well. while the bombs fall, the diplomats meet. in geneva, the u.n. and russia are discussing a new syrian constitution. far removed from idlib, where constitutional rights are powerless to stop a bloodbath. we're here on the turkish border where thousands of civilians are expected to flee as the bombing intensifies. turkey has already closed its borders saying it cannot cope with a new influx of refugees. it already has 3.5 million living here. debora patta, cbs news. coming up only on "cbs this morning," norah o'donnell talks with fbi director christopher wray about how the agency's focus has expanded in the 17 years since 9/11. plus, astrophysicist neil degrasse tyson joins us with his
new book "accessory to war: the unspoken alliance between astrophysics and the military." and in our series "a more perfect union," a surprising reunion in california after a nurse realizes a medical resident was a very special patient decades earlier. that's the "cbs morning news" for this tuesday. thanks for watching. i'm anne-marie green. have a great day. have a great day. ♪ -- captions by vitac -- www.vitac.com -- captions by vitac -- www.vitac.com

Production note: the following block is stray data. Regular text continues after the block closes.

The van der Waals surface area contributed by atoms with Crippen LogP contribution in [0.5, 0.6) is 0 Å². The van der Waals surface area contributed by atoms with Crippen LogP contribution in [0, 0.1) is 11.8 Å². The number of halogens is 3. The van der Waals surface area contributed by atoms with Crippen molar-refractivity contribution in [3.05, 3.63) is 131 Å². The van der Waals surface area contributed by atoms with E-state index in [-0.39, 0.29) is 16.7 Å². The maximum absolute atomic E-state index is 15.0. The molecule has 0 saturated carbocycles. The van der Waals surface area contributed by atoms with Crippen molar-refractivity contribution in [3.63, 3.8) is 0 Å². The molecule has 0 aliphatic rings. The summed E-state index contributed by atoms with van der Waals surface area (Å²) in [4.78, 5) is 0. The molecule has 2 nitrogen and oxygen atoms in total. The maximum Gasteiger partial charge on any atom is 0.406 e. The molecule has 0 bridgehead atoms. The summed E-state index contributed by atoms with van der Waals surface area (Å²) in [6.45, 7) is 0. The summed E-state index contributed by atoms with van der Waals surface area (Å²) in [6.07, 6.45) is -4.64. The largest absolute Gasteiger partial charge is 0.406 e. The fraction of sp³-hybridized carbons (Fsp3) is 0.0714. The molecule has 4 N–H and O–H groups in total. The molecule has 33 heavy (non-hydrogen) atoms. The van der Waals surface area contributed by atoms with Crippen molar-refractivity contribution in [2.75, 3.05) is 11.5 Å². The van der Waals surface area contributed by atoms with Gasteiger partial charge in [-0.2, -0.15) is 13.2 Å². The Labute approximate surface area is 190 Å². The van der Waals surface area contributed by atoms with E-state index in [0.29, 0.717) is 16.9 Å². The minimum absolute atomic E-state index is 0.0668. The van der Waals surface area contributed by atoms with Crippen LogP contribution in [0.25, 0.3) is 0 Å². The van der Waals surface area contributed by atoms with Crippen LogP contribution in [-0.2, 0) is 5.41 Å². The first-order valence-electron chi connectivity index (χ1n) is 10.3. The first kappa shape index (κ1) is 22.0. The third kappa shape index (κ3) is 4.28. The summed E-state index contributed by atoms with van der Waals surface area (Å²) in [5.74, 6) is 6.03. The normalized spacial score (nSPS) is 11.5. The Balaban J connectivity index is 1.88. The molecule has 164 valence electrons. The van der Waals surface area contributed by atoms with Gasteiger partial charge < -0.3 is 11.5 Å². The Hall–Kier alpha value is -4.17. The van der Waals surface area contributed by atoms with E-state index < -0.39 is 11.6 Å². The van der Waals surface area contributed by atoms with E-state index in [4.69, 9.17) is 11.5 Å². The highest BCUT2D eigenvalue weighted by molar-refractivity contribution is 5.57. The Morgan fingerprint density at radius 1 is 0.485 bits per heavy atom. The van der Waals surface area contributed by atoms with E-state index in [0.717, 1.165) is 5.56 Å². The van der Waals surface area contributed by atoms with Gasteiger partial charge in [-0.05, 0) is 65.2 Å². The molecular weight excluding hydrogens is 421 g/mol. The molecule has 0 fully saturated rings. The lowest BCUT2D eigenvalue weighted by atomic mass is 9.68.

it is tuesday, i am michelle griego. >> it's tuesday! i want to get things done. >> usually it's friday. >> i love friday. >> anyway, cooler temperatures this morning. >> we're looking at mostly clear skies and cooler temperatures. it will continue to cool down as we had through wednesday and thursday, especially. if you like cooler weather, you will like the next few days. we are currently looking at temperatures in the 50s from oakland, livermore, san francisco, san jose. whether headlines. we're looking at mostly sunny skies today. much cooler by the middle part of the week. gusty northwesterly winds later. we're talking 5 to 10 degrees cooler than normal